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Encouraging text messages can help with mental disorder recovery, research finds

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APRIL 12, 2012

UC Berkeley research shows being sent encouraging text messages can help people with depression and other mental disorders recover.

In 2010, Adrian Aguilera, a clinical psychologist and assistant professor at the UC Berkeley School of Social Welfare, developed the “Short Message Service (SMS)” intervention program. This text messaging service “allows the effects of therapy to be magnified, with no additional time aside from setting up a schedule of messages,” Aguilera said in an email.

Patients were sent automated text messages containing positive reminders to implement strategies learned in therapy in their everyday lives. Receiving the texts gives an “increased sense that someone cares for that individual,” Aguilera added.

With a $75,000 grant from the Robert Wood Johnson Foundation that Aguilera received after publishing the results of the project in November 2011 in the journal Professional Psychology: Research and Practice, he continues to work on the project. He is improving the software used to send and receive the messages.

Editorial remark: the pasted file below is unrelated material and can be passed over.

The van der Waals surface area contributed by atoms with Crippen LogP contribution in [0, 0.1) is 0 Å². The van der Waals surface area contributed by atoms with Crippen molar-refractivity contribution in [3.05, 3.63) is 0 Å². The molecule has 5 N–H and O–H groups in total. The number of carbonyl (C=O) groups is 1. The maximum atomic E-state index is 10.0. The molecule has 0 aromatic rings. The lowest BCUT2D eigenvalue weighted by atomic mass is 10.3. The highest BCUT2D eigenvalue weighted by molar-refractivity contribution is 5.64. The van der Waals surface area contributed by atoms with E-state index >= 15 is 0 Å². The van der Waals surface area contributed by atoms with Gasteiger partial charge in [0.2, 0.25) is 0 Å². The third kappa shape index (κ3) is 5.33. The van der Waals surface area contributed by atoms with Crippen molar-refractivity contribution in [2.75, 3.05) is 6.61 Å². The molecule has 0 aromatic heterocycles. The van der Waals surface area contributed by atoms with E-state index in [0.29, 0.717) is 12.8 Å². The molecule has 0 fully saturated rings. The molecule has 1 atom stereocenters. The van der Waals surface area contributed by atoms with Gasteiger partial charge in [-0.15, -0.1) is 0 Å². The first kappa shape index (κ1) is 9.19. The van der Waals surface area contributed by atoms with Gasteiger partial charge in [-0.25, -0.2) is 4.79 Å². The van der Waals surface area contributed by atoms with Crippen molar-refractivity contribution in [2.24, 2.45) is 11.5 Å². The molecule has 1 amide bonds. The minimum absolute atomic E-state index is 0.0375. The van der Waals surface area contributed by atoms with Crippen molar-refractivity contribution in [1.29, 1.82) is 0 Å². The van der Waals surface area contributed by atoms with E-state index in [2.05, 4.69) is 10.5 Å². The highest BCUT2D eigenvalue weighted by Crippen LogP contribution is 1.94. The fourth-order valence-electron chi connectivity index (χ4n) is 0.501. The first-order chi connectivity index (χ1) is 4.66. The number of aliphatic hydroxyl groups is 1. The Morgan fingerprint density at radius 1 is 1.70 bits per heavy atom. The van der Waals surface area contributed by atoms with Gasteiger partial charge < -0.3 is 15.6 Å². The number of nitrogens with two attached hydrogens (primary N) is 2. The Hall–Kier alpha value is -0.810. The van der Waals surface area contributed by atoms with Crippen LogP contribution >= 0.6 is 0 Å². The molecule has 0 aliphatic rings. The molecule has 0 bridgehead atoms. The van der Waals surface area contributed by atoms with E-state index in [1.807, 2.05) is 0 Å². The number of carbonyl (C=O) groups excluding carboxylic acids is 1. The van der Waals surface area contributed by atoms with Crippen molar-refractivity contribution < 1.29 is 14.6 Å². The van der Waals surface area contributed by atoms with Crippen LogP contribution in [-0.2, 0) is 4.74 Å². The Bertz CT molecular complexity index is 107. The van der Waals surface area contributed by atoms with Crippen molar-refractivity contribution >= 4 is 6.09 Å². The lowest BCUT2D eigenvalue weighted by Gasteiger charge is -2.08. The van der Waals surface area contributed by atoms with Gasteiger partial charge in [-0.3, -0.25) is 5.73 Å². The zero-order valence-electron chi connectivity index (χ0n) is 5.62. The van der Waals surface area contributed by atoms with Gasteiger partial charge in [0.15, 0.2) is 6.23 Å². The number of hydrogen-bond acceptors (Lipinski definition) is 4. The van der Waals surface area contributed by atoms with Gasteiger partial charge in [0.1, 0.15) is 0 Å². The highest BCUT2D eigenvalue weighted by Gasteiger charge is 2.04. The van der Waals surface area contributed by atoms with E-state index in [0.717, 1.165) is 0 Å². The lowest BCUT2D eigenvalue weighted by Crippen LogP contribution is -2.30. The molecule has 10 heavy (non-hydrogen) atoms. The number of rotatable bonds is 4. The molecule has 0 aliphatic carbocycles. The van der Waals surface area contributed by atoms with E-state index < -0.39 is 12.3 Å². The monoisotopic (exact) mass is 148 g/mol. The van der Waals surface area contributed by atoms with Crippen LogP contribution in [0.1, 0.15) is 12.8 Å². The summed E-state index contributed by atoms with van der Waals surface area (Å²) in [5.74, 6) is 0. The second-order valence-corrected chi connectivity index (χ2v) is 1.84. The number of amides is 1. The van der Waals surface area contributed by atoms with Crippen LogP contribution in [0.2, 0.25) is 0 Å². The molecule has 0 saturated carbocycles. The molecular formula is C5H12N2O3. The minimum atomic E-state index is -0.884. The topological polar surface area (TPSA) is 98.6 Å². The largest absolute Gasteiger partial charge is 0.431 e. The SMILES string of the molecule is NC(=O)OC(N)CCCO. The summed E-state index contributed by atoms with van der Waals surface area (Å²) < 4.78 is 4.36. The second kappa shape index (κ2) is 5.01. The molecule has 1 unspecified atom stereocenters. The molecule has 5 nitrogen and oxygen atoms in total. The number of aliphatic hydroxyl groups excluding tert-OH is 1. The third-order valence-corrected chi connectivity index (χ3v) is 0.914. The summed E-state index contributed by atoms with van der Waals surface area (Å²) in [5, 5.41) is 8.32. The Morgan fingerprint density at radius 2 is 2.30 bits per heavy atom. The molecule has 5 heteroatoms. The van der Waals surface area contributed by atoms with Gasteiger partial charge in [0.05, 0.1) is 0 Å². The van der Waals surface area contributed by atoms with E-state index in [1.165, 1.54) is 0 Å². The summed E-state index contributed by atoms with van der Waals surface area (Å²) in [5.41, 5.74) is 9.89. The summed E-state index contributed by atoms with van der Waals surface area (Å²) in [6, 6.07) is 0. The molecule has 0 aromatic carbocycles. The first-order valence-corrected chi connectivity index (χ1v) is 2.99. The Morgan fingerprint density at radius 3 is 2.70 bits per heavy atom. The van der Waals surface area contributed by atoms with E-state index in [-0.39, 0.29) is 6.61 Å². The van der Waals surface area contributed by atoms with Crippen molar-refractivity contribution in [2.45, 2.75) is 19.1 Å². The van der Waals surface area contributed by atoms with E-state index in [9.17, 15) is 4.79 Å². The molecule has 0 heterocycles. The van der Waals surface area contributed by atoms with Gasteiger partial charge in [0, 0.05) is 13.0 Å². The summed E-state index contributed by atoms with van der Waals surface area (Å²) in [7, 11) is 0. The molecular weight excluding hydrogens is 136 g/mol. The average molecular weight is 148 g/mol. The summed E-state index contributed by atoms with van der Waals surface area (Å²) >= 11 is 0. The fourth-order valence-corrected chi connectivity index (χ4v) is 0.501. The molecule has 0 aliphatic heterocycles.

Many of Aguilera’s patients are Latinos with low incomes suffering from depression and other psychological disorders.

“I think it’s a great direction for providing intervention, particularly for low income communities … it’s the access that cell phones allow that make them so useful,” said Valerie Edwards, social worker and lecturer at the UC Berkeley School of Social Welfare.

Edwards explained how in the 1990s, use of newly widely available technology also helped patients.

“Twenty years ago I was director of an outpatient clinic in San Francisco, just before voicemail became common in nonprofit settings,” she said. “Just by being able to hear their therapist’s voice, clients who had needed to come in two or three times a week to keep them stabilized were able to manage in the community even if they came to the center less frequently.”

Aguilera said in the email that the main goal is to compare whether therapy with the addition of text messaging is more effective than therapy by itself.

Contact Naomi Ackerman at 


APRIL 12, 2012

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